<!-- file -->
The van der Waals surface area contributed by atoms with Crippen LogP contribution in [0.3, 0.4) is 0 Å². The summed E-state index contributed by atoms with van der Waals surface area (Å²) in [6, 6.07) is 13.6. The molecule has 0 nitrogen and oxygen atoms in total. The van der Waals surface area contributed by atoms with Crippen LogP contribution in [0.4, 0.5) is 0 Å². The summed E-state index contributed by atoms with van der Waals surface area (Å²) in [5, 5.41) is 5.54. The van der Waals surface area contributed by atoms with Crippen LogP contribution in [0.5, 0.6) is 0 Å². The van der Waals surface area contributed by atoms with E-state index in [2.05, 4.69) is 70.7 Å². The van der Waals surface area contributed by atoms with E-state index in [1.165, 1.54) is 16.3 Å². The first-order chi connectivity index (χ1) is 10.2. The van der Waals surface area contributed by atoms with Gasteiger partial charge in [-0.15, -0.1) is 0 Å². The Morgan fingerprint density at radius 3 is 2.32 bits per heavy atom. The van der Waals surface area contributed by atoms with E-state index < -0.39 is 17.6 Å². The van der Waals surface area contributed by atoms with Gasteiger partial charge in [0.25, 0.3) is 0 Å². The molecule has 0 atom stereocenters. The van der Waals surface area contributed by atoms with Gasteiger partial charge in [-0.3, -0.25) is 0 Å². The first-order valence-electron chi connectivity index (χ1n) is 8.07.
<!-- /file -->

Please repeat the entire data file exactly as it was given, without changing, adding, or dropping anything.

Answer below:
The van der Waals surface area contributed by atoms with Crippen LogP contribution in [0.3, 0.4) is 0 Å². The summed E-state index contributed by atoms with van der Waals surface area (Å²) in [6, 6.07) is 13.6. The molecule has 0 nitrogen and oxygen atoms in total. The van der Waals surface area contributed by atoms with Crippen LogP contribution in [0.4, 0.5) is 0 Å². The summed E-state index contributed by atoms with van der Waals surface area (Å²) in [5, 5.41) is 5.54. The van der Waals surface area contributed by atoms with Crippen LogP contribution in [0.5, 0.6) is 0 Å². The van der Waals surface area contributed by atoms with E-state index in [2.05, 4.69) is 70.7 Å². The van der Waals surface area contributed by atoms with E-state index in [1.165, 1.54) is 16.3 Å². The first-order chi connectivity index (χ1) is 10.2. The van der Waals surface area contributed by atoms with Gasteiger partial charge in [-0.15, -0.1) is 0 Å². The Morgan fingerprint density at radius 3 is 2.32 bits per heavy atom. The van der Waals surface area contributed by atoms with E-state index < -0.39 is 17.6 Å². The van der Waals surface area contributed by atoms with Gasteiger partial charge in [0.25, 0.3) is 0 Å². The molecule has 0 atom stereocenters. The van der Waals surface area contributed by atoms with Gasteiger partial charge in [-0.3, -0.25) is 0 Å². The first-order valence-electron chi connectivity index (χ1n) is 8.07.